Vowell became aware of Batiste's visit to the AG's office in Montgomery, and his resulting anger helped spur a campaign of complaints against Batiste to the Alabama Judicial Inquiry Commission (AJIC), according to court documents filed yesterday.
Attorney Julian McPhillips urges the Alabama Court of the Judiciary to drop the charges against Batiste, claiming she is the victim of a vindictive prosecution that kicked into high gear when Vowell learned of her AG complaint. (See motion, including summary of Batiste's complaint to AG, at the end of this post.)
A subpoena to Jesse Seroyer, of the Alabama Attorney General's office, produced an "Investigative Report Form" on Batiste's complaint regarding Vowell. McPhillips obtained a copy of the report yesterday and promptly filed a motion asking the Court of the Judiciary to drop the case against his client.
Batiste filed an EEOC complaint, alleging sexual harassment against Vowell, on April 26, 2013. That came just one week after the AJIC formally brought charges against Batiste, and it suggested Batiste might have filed the harassment claims only after learning of the AJIC charges.
The Attorney General's report, however, shows that Batiste first complained about Vowell some seven months before she learned of the AJIC charges. In an affidavit filed with her EEOC complaint, Batiste states that she did not learn Vowell was leading a campaign against her with the AJIC until spring 2013.
Based on the AG's report, it appears Batiste made official complaints about Vowell long before she knew he had launched a campaign against her with the AJIC.
"This is dynamite in the sense that . . . it confirms and corroborates her complaints," McPhillips. "This shows that, back in October, she didn't know what to do. . . . She didn't know how to handle it, so she came down and made a complaint, and three different people heard it. . . . "
What about the specifics of Batiste complaint from last October? Here is part of the AG's report:
Judge Batiste related that the presiding judge in the 10th circuit, the Hon. J. Scott Vowell, had countermanded her judicial authority as a domestic relations judge on several occasions and had made inappropriate sexual advances toward her on several occasions.
How ugly did Vowell's behavior become? Again, from the report:
Judge Vowell continued to badger Judge Batiste about her cases and requested frequent personal meetings. Judge Vowell began a routine in which he would call on Fridays to Judge Batiste's office and demand a personal meeting. Judge Batiste advised that during these meetings Judge Vowell was "touchy-feely and always whispering in her ear." This type of behavior began a few months after Judge Batiste took office. She recalled that the first time Judge Vowell acted inappropriately, he placed his hands around her hips when they were alone and told her, "Ain't you a good looking thing. . . . "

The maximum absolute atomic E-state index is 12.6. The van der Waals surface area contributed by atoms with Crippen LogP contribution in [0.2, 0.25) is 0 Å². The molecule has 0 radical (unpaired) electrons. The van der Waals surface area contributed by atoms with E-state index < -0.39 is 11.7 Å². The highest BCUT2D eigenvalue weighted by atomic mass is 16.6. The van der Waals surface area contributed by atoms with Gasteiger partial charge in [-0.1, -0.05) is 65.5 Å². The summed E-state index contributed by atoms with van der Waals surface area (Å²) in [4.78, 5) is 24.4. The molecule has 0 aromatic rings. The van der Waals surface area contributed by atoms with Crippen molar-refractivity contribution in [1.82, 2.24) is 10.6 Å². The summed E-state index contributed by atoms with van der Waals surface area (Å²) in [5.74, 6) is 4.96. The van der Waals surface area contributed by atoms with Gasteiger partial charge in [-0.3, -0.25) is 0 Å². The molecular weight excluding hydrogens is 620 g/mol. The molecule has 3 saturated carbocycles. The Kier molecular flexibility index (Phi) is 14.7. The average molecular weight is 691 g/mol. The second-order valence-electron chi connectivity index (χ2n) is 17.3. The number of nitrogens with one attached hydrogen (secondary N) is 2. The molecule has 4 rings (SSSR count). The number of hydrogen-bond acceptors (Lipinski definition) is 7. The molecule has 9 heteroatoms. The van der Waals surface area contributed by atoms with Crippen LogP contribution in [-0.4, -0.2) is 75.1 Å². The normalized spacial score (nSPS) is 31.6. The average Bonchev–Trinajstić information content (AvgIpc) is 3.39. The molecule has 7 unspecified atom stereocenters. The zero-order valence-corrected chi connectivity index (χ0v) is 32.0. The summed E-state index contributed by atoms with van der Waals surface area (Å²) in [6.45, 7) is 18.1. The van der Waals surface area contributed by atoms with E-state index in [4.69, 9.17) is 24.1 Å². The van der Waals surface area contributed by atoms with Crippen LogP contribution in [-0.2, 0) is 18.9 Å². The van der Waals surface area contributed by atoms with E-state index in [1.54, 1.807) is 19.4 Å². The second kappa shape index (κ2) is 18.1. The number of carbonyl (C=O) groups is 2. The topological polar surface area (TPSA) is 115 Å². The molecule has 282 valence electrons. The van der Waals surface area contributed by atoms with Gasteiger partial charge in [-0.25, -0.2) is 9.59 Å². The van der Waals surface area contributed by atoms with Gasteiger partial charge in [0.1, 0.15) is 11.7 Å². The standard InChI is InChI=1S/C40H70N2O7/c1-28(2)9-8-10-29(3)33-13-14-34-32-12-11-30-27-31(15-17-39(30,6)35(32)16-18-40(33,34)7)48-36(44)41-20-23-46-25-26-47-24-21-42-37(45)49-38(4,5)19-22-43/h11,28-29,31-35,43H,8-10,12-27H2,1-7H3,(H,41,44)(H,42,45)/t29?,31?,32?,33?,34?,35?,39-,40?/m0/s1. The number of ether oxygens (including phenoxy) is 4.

Judge Batiste said this type of sexually harassing behavior occurred on [such] a frequent basis that she began to be afraid of being left alone with Judge Vowell. . . .
In regards to the sexual harassment, Judge Batiste advised that she had only told members of her immediate family about Judge Vowell's inappropriate advances. Judge Batiste advised that she was embarrassed to tell people about the sexual-harassment issues due to the fact that "it's not supposed to happen to me. I'm a judge."
A recent federal case in the Northern District of Alabama, styled U.S. v. Brown, 862 F. Supp. 2d 1276 (2012), addresses both selective prosecution and vindictive prosecution. McPhillips argues that both issues are present in the JIC case against Batiste. From the Brown ruling:
Brown has alleged both selective prosecution and vindictive prosecution. Vindictive prosecution is distinguishable from selective prosecution in that vindictive prosecution arises when the severity of the charges against a defendant is increased after the defendant exercises a constitutional right after criminal charges have begun, while selective prosecution occurs when a person is prosecuted based on an immutable personal characteristic, such as race or religion, or in response to some constitutionally-protected act that a person has done prior to the criminal charge being brought against him.
In the motion filed yesterday, McPhillips argues that his client suffered because she exercised her constitutional right to file a complaint with the Alabama Attorney General's office--and that goes to the vindictive nature of Scott Vowell's claims against her. From the McPhillips motion:
Judge Batiste requests that this court consider Judge Batiste's third affirmative defense of sexual harassment and retaliation to be amplified to include vindictive prosecution by Scott Vowell, who has used the AJIC and his close friends on the AJIC to punish Judge Batiste for her sexual harassment allegations to the Alabama Attorney General's office.